Forestry fac­ing trade and so­cial bar­ri­ers

New Zealand Logger - - Forestwood 2018 -

NEW ZEALAND’S FORESTRY PROD­UCTS FACE RIS­ING TRADE bar­ri­ers and mount­ing pres­sures to be more so­cially re­spon­si­ble, ac­cord­ing to out­go­ing WoodCo Chair­man, Brian Stan­ley.

In his fi­nal speech as head of the or­gan­i­sa­tion, made to the ForestWood 2018 con­fer­ence in Welling­ton last month, Mr Stan­ley im­plored gov­ern­ment min­is­ters to in­crease their ef­forts to break down the non-tar­iff bar­ri­ers that ham­per our wood prod­ucts in some overseas mar­kets, par­tic­u­larly those in Asia.

Th­ese have been a hot topic for tim­ber prod­uct ex­porters in re­cent years as New Zealand seeks to es­tab­lish more free trade agree­ments with other coun­tries, only to find that hid­den bar­ri­ers are be­ing used in place of tar­iffs.

Mr Stan­ley says that de­spite agree­ments on and plans to cre­ate a num­ber of free trade agree­ments with im­por­tant mar­kets, the growth in non-tar­iff bar­ri­ers still con­tin­ues.

“A fig­ure I saw re­cently from the WTO shows, on av­er­age, for the G20 coun­tries, an av­er­age of 21 new trade-re­stric­tive mea­sures be­ing cre­ated per month,” he says.

“Free Trade Agree­ments are all well and good but a sus­tained fo­cus on tar­iff re­duc­tions by our trade ne­go­tia­tors will not be suf­fi­cient to open mar­kets and en­cour­age ex­pan­sion of val­ueadding man­u­fac­tur­ing here in NZ. Not while we are up against se­ri­ous sub­sidy regimes overseas that are prop­ping up com­pet­ing man­u­fac­tur­ing de­spite hav­ing been out­lawed by the WTO.

“Hav­ing non-tar­iff bar­ri­ers in our sights is not enough – we must ac­tu­ally pull the trig­ger on th­ese. If man­u­fac­tur­ing sub­sidy regimes are out­lawed by WTO then why can’t we trig­ger WTO in­ter­ven­tion now?”

Mr Stan­ley says New Zealand must con­tinue to press hard for a fairer trad­ing en­vi­ron­ment and “as such, the rec­om­men­da­tions made in the 2016 WoodCo Re­port on Non-Tar­iff Bar­ri­ers to trade have be­come even more ur­gent”.

He adds: “Only the gov­ern­ment can change th­ese rules – they are the only ones with the tool­box full of the req­ui­site tools to fix this. Gov­ern­ment must up the ante on this – overseas sub­si­dies will only erode New Zealand in­dus­try and squan­der op­por­tu­ni­ties for re­gional growth and jobs for the next gen­er­a­tions.”

Our wood prod­ucts also face an­other chal­lenge, ac­cord­ing to Mr Stan­ley. And it’s one that the in­dus­try it­self has the power to act on.

He warns that con­sumers are be­com­ing more aware of and re­sis­tant to prod­ucts that do not meet so­cially re­spon­si­ble or sus­tain­able stan­dards.

Mr Stan­ley told the con­fer­ence: “I’ve been talk­ing to my Aus­tralian col­leagues quite a bit re­cently about this ‘in­tegrity fac­tor’ and both sides of the Tas­man agree that the risks are high where cus­tomer and in­vestor scru­tiny is in­tense and we do not have com­plete over­sight of the whole value chain.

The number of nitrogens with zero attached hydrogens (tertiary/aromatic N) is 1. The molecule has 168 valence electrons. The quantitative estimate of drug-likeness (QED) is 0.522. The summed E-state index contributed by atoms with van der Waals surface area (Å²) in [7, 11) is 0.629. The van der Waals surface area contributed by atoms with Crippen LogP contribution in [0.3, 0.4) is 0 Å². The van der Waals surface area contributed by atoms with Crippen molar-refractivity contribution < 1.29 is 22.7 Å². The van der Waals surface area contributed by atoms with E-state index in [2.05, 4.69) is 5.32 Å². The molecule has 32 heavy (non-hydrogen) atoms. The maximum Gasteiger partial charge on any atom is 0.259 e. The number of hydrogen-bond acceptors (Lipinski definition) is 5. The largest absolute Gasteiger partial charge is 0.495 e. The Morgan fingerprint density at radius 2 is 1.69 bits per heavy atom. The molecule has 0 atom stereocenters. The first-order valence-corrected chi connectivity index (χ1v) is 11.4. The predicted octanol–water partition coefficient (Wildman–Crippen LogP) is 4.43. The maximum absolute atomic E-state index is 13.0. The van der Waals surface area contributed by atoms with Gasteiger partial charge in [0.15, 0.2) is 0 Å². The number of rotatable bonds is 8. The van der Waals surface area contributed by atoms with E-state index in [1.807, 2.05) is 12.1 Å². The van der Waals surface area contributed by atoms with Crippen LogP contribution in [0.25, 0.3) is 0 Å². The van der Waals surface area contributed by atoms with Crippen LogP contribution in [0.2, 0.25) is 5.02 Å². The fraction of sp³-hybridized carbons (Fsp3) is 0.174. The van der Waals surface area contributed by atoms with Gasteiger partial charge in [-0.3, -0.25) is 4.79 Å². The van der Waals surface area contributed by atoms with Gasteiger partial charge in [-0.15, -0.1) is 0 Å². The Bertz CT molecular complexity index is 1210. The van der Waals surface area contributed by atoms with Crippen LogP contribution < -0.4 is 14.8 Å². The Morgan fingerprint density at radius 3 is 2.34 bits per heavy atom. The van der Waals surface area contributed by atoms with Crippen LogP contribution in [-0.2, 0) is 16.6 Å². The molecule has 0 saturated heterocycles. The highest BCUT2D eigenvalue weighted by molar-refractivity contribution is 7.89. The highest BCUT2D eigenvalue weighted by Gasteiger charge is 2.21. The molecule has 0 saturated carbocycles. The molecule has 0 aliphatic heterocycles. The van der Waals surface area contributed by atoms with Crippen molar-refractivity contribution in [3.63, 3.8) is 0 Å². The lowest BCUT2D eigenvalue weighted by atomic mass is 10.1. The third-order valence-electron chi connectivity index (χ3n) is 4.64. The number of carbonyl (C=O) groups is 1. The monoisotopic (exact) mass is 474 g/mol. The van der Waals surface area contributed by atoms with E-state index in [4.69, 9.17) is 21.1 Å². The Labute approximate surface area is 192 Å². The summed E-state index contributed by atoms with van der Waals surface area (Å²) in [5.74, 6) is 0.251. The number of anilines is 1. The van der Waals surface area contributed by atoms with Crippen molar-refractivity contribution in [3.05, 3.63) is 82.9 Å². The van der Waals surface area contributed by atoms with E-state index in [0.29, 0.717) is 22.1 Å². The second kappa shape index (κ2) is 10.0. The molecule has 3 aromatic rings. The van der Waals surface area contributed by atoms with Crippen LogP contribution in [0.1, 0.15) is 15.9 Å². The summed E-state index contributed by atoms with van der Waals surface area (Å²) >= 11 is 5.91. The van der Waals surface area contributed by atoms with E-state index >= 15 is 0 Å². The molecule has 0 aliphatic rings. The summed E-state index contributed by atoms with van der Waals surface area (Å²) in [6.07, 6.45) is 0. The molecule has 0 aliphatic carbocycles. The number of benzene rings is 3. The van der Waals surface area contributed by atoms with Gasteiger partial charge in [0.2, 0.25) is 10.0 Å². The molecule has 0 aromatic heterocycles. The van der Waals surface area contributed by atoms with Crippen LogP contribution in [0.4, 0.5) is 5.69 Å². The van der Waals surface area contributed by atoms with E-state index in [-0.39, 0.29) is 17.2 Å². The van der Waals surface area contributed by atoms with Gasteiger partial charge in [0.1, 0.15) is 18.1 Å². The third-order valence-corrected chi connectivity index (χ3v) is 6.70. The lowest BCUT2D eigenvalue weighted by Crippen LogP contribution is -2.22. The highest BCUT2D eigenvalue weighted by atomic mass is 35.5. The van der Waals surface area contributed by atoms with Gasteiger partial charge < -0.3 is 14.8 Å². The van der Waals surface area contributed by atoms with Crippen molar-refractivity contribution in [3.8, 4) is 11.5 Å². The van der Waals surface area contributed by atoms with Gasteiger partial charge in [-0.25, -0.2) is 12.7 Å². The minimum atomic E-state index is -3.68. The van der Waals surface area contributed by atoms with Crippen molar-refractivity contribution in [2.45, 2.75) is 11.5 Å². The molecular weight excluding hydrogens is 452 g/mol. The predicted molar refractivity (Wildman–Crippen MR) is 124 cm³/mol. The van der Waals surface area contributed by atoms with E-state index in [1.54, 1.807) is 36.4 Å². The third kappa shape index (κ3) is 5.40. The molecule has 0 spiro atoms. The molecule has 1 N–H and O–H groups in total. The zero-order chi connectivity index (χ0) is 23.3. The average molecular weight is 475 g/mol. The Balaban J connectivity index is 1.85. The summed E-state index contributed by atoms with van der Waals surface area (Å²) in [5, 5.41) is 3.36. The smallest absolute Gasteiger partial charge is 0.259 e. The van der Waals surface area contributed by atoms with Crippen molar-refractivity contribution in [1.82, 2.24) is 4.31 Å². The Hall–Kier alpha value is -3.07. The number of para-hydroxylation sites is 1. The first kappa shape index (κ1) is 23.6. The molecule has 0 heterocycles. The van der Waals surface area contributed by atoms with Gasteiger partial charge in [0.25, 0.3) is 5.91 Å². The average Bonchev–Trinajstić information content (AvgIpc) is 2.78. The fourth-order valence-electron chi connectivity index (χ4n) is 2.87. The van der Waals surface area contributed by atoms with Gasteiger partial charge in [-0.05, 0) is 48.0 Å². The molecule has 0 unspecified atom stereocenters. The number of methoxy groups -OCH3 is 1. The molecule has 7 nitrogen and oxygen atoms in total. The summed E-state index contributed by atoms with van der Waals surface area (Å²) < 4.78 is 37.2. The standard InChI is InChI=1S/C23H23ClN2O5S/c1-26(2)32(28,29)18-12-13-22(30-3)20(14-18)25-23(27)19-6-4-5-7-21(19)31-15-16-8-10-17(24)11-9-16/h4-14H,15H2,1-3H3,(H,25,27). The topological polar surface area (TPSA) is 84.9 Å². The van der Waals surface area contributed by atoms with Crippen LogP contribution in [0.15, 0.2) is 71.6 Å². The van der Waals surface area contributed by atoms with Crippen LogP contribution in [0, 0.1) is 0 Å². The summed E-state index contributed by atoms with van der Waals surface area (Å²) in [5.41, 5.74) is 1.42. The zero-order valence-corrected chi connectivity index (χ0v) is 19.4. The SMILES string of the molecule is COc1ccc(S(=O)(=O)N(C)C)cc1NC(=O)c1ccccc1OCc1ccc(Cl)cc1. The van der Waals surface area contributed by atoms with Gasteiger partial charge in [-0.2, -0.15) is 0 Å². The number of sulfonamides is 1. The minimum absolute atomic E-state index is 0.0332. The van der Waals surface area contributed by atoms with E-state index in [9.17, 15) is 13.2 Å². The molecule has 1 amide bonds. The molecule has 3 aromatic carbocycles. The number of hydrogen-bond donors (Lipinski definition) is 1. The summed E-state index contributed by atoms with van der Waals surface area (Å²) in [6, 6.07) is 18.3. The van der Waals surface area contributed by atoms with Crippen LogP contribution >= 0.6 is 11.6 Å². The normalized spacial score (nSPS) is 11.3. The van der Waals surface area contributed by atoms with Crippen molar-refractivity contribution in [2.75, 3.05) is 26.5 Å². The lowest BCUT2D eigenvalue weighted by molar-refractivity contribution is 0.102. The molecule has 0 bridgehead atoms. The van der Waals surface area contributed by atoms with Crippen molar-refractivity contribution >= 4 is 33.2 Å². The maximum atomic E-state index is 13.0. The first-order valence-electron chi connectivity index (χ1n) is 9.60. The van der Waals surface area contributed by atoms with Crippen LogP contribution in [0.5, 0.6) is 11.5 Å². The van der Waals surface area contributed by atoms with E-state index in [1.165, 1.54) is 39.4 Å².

“My mes­sage to you to­day is that we need to be much more re­spon­si­ble as to where our prod­ucts are go­ing, how they are be­ing pro­cessed, trans­formed and mar­keted.”

To il­lus­trate his point, Mr Stan­ley showed con­fer­ence at­ten­dees a video shot last year of a Ra­di­ata Pine log from New Zealand be­ing man­han­dled on an un­guarded saw in a small Asian sawmill in clear vi­o­la­tion of all health and safety rules.

The video was shot late last year and Mr Stan­ley asked the au­di­ence to “watch it through a fil­ter that has the NZ Wood logo in­deli­bly stamped on each com­po­nent be­ing man­u­fac­tured”.

He says: “More and more our overseas mar­kets and in­vestors are say­ing prove that the prod­uct is le­gal, prove that it has caused no en­vi­ron­men­tal or worker harm and prove that it is sup­port­ing a lo­cal com­mu­nity. The pin­cer move­ment here is that, back at home, the New Zealand pub­lic are now de­mand­ing the same per­for­mance from this in­dus­try.

“The forestry sec­tor has al­ways, quite rightly, held it­self up as an in­dus­try of high in­tegrity. The dif­fer­ence now, in a world plac­ing mas­sive de­mands on raw ma­te­ri­als, is that those raw ma­te­ri­als, and the in­dus­tries that trans­form them, must do so much more than merely meet the need for func­tional con­sumer prod­ucts.

“I be­lieve the New Zealand for­est and wood in­dus­try is in poll po­si­tion to meet the needs of so­ci­ety but we must be ex­tremely care­ful with our so­cial li­cence and keep a very close eye on the triple bot­tom line. Can we re­ally af­ford the rep­u­ta­tional risk as­so­ci­ated with what we saw in that video?”

In his fi­nal com­ments, Mr Stan­ley also ex­pressed regrets that dur­ing his time as head of WoodCo there had been lit­tle progress to­wards cre­at­ing a sin­gle, uni­fied body to rep­re­sent the en­tire forestry in­dus­try value chain.

He says: “Two years ago (I said) that it would be great to see a more in­clu­sive in­dus­try body that in­cor­po­rated the en­tire value chain sim­i­lar to AFPA in Aus­tralia.

“How­ever, even though there has been sec­tor dis­cus­sion around this topic we are not there and un­likely to get there in the fore­see­able fu­ture while cur­rent ex­treme mar­ket con­di­tions pre­vail.”


Brian Stan­ley, Chair­man of WoodCo, warns of trade and con­sumer chal­lenges to sell­ing New Zealand wood prod­ucts.

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